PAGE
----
Lindholm v. Hassan, 2005 DSD 11
MICHAEL N. LINDHOLM,
ADEL A.F. HASSAN, M.D.,
[2005 DSD 11]
United States District Court
District of South Dakota—Southern Division
MEMORANDUM OPINION AND ORDER
A. Russell Janklow, Kimberly Jo Lanham, Matthew T. Tobin
Johnson, Heidepriem, Miner, Marlow & Janklow, Sioux Falls, SD
Lonnie R. Braun, Thomas Nooney Braun Solay & Bernard, LLP, Rapid City, SD
Filed May 2005
Lawrence L. Piersol, Chief U. S. District Judge.
[¶1] In this diversity medical malpractice action, Defendant, Adal A.F. Hassan, M.D., has filed a document entitled “Motion Re: Medical Expenses.” Doc. 15. In his motion, Defendant has requested that this Court issue an order prohibiting Plaintiff, Michael N. Lindholm, from presenting evidence at trial of the amount billed for medical services rendered to Plaintiff but “written off” by his medical providers pursuant to the requirements of Medicare. Plaintiff has submitted his brief opposing the motion. Doc. 17.After considering the briefs, argument of counsel, and all applicable law, this Court is denying the motion.
[¶2] Plaintiff alleges in his complaint that Defendant, a physician who is now a resident of Kentucky, cut or otherwise injured Plaintiff’s common hepatic duct while performing a laparoscopic cholecystectomy. Plaintiff alleges that his damages include extensive past medical expenses and future medical expenses. Plaintiff’s total claim for medical expenses exceeds $102,000. This claim for medical expenses represents the medical expenses billed by Plaintiff’s providers. Plaintiff, however, at all times material, has qualified for Medicare benefits. Medicare, the federally funded medical insurance program for the elderly and disabled, was established as part of the Social Security Act, and is funded and administered by the federal government. 42 USC §§ 1395, et seq.
[¶3] When a healthcare provider contracts to provide medical services to patients covered under Medicare it agrees to certain fee schedules and agrees to accept as full payment less than the amount billed to the patient. It is by operation of law that the healthcare provider must write off the remaining balance and cannot collect any further payment on the remaining amount. See 42 USC § 1395cc and 42 CFR § 489.21(a). A wage earner such as Plaintiff does contribute monetarily toward the cost of Medicare.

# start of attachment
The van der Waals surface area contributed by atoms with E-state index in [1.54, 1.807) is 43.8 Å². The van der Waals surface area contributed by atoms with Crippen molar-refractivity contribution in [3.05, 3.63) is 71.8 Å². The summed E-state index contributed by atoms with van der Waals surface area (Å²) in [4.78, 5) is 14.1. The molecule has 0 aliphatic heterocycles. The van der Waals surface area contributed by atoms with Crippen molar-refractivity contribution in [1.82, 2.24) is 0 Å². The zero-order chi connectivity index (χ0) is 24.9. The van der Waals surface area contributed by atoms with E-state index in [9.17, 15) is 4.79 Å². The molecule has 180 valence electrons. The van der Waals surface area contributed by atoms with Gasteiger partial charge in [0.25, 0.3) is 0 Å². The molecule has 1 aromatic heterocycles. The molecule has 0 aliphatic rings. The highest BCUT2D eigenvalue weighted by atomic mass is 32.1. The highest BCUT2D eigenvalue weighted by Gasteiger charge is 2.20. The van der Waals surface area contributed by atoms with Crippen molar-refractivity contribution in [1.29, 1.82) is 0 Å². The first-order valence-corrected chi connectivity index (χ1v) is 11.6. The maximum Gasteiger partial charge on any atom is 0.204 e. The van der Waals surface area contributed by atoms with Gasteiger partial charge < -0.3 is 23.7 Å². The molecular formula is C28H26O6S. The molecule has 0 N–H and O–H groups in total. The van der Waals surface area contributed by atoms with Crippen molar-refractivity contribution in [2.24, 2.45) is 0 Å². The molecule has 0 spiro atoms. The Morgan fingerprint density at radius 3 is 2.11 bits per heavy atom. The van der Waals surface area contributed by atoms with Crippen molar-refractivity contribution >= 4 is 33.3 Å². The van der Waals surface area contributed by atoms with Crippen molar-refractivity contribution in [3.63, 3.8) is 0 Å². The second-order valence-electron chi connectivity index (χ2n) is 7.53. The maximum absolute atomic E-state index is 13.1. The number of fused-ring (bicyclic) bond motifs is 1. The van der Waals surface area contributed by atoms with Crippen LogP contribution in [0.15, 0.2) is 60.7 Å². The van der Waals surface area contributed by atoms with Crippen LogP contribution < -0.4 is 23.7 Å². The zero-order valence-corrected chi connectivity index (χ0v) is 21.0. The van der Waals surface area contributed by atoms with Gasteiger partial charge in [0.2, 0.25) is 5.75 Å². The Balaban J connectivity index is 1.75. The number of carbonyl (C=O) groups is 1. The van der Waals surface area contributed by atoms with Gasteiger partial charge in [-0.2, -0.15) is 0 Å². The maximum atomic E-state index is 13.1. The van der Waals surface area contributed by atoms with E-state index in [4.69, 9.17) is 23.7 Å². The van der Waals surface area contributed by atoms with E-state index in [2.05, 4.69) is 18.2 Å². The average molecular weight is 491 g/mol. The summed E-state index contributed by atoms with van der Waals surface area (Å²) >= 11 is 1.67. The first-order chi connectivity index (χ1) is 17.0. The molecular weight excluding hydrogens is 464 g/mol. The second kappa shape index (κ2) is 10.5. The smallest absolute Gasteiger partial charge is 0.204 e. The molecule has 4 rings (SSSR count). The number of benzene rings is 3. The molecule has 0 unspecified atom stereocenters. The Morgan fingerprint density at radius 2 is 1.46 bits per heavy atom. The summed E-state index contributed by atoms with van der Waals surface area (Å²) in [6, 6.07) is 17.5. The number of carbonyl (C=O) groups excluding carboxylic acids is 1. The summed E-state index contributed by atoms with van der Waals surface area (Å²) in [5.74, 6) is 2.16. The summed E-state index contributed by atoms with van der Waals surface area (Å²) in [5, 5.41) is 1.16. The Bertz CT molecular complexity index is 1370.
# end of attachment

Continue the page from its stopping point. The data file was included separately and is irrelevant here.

[¶4] At the time of the pretrial hearing, counsel for Plaintiff had not ascertained the amount of the write-offs. It is undisputed that a portion of the medical bills was “written off” and a substantially lower amount was paid by Medicare to satisfy payment of the medical bills. Plaintiff contends that the collateral source rule precludes the relief Defendant is requesting in the motion in issue. Defendant contends that the collateral source rule is inapplicable to this case.
[¶5] In a diversity action alleging negligence, a federal court applies the law of the forum state. Jordan v. NUCOR Corp., 295 F3d 828, 834 (8th Cir. 2002). Normally, questions of relevance and admissibility of evidence are determined by federal law. Clark v. Martinez, 295 F3d 809, 814 (8th Cir. 2002). However, if the evidentiary issue is intertwined with a state’s substantive policy, as it is in a matter involving the collateral source rule, state law governs. See Wolfe v. Gilmour Mfg. Co., 143 F3d 1122 (8th Cir. 1998) (applying Nebraska collateral source rule in diversity action).This Court must then apply South Dakota law in deciding Defendant’s Motion.
The Collateral Source Rule
[¶6] The collateral source rule was recognized and adopted by the South Dakota Supreme Court in Moore v. Kluthe & Lane Ins. Agency, Inc., 234 NW2d 260 (SD 1975), a case in which the plaintiff prevailed on a negligent misrepresentation claim for a defendant’s misrepresentation that an insurance policy provided flood coverage. In that case, the South Dakota Supreme Court defined the collateral source rule as follows. “‘Total or partial compensation received by an injured party from a collateral source, wholly independent of the wrongdoer, does not operate to reduce the damages recoverable from the wrongdoer.’” Id. at 269 (quoting Gersick v. Shilling, 97 Cal. App2d 641, 218 P2d 583, 589 (1950)).The South Dakota Supreme Court explained the purpose of the collateral source rule as follows:
“No reason in law, equity or good conscience can be advanced why a wrongdoer should benefit from part payment from a collateral source of damages caused by his wrongful act. If there must be a windfall certainly its is more just that the injured person shall profit therefrom, rather than the wrongdoer shall be relieved of his full responsibility for his wrongdoing.”